Kashmir has been divided between India and Pakistan for six decades, and the fortnightly bus service that began this month is seen as a key confidence-building step towards peace between the nuclear rivals.
But groups seeking Kashmir's independence or incorporation into Pakistan oppose the buses and have threatened to attack them.
Three buses - two from India, one from Pakistan - departed on Thursday morning in opposite directions from Srinagar and Muzaffarabad, the capitals of the Indian- and Pakistani- administered portions of Kashmir.
Mohammed Tayab, a Pakistani government official, said 38 passengers travelled from India and 25 from Pakistan.
There was little of the fanfare of the 7 April inauguration. The departure from Srinagar was kept under wraps until the
Thousands of security officers were deployed along the 120km road to the Line of Control that divides Kashmir.
Separatist groups attacked the
first batch of passengers
The buses were accompanied by an ambulance and several armored vehicles.
Security was also tight on the Pakistani side, although there's little threat of attack there. Later, the Indian passengers safely reached Muzaffarabad to meet with their relatives and friends.
At the border, the passengers crossed a white steel bridge on foot while Pakistani and Indian soldiers raised white flags at either end before opening the gates. The passengers swapped buses to continue their journey.
"I don't care about threats. I am going to see my relatives without any fear or danger," Shahzadi Begum, 50, said before she left from Muzaffarabad, a trip her son took on the first bus two weeks ago.
Begum last visited India's part of Kashmir 20 years ago.
"I don't care about threats. I am going to see my relatives without any fear or danger"
Shahzadi Begum, 50
Khalid Mahmud, 60, who was returning to India after coming to Pakistan on the first bus, said he had met cousins and four uncles on his trip.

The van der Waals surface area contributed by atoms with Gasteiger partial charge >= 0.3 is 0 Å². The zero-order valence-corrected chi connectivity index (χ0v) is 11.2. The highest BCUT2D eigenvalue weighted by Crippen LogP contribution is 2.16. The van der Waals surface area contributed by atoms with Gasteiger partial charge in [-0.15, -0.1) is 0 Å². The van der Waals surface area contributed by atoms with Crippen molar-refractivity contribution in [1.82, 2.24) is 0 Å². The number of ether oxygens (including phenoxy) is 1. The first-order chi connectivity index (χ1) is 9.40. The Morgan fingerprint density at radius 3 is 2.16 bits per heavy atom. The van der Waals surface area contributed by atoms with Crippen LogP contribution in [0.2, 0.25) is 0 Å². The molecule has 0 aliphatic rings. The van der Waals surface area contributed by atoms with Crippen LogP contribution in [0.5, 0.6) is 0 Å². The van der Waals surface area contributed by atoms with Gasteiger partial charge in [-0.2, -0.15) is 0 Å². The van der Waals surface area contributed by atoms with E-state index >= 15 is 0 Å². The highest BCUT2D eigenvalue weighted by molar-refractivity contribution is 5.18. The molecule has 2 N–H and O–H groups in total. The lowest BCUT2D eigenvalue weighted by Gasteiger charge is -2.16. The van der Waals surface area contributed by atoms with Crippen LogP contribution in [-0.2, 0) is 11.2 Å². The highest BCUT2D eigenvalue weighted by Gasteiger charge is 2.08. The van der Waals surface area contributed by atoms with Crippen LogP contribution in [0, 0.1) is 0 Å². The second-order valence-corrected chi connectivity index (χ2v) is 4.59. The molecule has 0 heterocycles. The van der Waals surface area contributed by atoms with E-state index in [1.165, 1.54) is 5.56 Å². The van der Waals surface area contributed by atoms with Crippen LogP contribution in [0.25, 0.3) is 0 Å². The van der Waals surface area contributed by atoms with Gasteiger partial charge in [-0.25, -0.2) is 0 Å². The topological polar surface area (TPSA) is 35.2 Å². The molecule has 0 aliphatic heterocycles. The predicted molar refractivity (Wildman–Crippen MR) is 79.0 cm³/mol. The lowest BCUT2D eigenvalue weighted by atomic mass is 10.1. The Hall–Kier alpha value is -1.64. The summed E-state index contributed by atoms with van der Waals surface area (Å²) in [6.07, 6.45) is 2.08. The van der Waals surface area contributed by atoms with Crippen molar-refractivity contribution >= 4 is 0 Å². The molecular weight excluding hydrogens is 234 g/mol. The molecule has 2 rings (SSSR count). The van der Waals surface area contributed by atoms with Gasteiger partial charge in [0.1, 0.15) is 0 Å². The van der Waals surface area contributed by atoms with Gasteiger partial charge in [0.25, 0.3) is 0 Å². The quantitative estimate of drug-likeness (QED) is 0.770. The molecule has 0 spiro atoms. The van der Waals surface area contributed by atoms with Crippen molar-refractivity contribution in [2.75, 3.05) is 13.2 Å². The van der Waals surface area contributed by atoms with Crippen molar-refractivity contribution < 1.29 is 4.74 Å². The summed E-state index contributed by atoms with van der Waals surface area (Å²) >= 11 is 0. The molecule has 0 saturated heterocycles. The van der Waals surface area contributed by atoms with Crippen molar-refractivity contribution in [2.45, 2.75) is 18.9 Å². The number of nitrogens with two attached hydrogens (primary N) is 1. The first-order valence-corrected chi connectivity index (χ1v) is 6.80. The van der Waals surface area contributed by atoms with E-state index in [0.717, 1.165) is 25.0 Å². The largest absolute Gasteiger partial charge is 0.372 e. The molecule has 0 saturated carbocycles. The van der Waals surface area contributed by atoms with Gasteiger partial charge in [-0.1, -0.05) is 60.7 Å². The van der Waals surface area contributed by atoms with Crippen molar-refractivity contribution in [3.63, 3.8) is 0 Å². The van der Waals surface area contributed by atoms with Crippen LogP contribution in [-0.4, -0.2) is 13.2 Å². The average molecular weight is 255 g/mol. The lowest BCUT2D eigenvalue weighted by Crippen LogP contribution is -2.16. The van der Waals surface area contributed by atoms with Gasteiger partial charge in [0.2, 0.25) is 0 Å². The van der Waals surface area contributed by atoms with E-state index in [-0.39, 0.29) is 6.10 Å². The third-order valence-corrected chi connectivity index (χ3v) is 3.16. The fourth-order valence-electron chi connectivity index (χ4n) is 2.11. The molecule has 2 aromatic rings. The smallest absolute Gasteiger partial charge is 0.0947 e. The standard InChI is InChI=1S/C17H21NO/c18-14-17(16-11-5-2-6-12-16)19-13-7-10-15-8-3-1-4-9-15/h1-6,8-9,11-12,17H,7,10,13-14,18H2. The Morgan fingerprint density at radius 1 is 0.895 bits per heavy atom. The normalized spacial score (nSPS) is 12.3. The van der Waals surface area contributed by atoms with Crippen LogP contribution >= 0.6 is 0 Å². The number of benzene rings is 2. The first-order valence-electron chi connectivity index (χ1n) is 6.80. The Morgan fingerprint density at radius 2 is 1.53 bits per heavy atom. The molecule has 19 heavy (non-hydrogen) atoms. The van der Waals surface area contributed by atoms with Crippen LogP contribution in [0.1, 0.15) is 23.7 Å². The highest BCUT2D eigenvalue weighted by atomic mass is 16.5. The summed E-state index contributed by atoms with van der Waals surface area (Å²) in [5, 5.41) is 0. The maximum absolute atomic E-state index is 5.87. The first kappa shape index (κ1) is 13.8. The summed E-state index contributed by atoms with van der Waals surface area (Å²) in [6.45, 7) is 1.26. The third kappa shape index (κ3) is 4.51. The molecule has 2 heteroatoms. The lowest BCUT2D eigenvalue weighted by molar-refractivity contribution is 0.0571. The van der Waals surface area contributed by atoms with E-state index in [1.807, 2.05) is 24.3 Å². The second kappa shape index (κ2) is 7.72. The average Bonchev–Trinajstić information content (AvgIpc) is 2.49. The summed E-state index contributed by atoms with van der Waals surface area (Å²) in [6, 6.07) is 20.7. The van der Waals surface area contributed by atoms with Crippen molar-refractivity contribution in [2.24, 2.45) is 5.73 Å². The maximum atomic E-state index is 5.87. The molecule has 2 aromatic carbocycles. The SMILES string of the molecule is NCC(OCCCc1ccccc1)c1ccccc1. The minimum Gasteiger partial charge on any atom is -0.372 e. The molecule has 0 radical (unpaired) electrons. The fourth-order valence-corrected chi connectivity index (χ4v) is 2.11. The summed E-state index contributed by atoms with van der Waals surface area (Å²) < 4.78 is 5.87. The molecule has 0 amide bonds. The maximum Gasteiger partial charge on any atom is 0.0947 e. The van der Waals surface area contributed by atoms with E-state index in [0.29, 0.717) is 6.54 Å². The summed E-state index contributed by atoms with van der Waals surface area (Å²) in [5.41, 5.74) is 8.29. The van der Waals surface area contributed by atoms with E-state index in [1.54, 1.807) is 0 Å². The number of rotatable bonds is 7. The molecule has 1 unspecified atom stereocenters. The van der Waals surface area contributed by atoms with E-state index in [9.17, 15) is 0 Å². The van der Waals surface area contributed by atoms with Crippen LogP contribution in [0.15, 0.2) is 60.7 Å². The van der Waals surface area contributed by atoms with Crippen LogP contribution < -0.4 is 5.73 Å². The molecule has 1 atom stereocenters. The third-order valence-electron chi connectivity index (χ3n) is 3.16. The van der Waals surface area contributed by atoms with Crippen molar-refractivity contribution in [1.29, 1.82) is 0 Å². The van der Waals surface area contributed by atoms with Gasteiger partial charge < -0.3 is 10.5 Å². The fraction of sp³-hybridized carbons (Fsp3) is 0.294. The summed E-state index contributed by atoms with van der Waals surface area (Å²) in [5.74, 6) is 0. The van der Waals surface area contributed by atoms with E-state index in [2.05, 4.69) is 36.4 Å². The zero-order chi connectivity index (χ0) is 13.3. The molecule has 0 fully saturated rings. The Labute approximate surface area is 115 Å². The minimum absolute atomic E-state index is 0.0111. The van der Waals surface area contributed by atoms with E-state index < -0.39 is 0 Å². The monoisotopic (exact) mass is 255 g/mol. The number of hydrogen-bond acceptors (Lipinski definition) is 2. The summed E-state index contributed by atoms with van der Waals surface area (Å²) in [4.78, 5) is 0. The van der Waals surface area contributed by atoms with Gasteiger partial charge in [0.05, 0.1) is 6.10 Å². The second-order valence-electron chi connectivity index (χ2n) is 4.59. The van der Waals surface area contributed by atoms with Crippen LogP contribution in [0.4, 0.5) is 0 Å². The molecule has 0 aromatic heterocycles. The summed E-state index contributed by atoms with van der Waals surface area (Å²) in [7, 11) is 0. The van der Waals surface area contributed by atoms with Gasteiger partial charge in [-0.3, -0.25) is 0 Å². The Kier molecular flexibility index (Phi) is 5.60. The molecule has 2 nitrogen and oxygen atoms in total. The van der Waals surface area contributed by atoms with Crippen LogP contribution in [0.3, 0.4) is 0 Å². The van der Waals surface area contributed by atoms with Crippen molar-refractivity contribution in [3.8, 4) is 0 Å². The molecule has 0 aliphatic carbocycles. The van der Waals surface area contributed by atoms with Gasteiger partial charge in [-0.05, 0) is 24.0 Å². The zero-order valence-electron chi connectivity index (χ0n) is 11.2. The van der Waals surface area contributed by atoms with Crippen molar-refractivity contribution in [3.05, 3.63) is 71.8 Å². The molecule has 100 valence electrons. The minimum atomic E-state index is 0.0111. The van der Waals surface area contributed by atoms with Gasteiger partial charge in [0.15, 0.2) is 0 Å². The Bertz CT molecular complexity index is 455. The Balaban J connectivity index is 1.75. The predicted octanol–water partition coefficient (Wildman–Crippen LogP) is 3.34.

Mahmud said: "People gave us love here. I am going back with good memories from here."
Muhammad Abd Allah Bhat, 75, who returned from Muzaffarabad along with his wife after seeing his daughter and grandchildren there, said "it was the best journey of my life".
"We met the kids after 16 long years. Thank God I lived to see this day. We salute General Musharraf and Manmohan Singh for making it possible."
Passengers from Pakistan were also jubilant. Raja Altaf, who lives in Pakistan's part of Kashmir, said he left Indian Kashmir in 1965. "When I was crossing the bridge I felt that I will go mad with joy. I can't explain the how it feels to return to one's homeland," he said.
Last week, four armed separatist groups warned that passengers "who are planning to ride on the second Srinagar-Muzaffarabad bus should stand warned and not put themselves in danger".
The same groups had threatened to disrupt the first bus and carried out an attack on the heavily guarded complex in Srinagar where passengers were staying.
Passengers have so far ignored
threats of attacks by separatists
Most of the region's armed groups see the bus service as a gimmick that gets them no closer to their separatist goals.
More than a dozen Pakistan-based rebel groups have been fighting for Indian-administered Kashmir's independence or its merger with Pakistan. At least 66,000 people, mostly civilians, have been killed in the conflict since 1989.
Thousands of families have been divided by the conflict in Kashmir, the cause of two of the three wars between Pakistan and India since independence.
"We met the kids after 16 long years. Thank God I lived to see this day"
Muhammad Abd Allah Bhat
Over the weekend, Pakistan's president, Gen. Pervez Musharraf, and Indian Prime Minister Manmohan Singh met in New Delhi and declared the peace process begun a year and a half ago was "irreversible", although there's no immediate sign of a settlement to the Kashmir dispute.
Meanwhile, in the southern Pakistani city of Karachi, senior border security officials from Pakistan and India began four days of talks Thursday on fighting drug smuggling, illegal border crossing and repatriation of people who inadvertently cross the frontier between southeastern Pakistan and western India.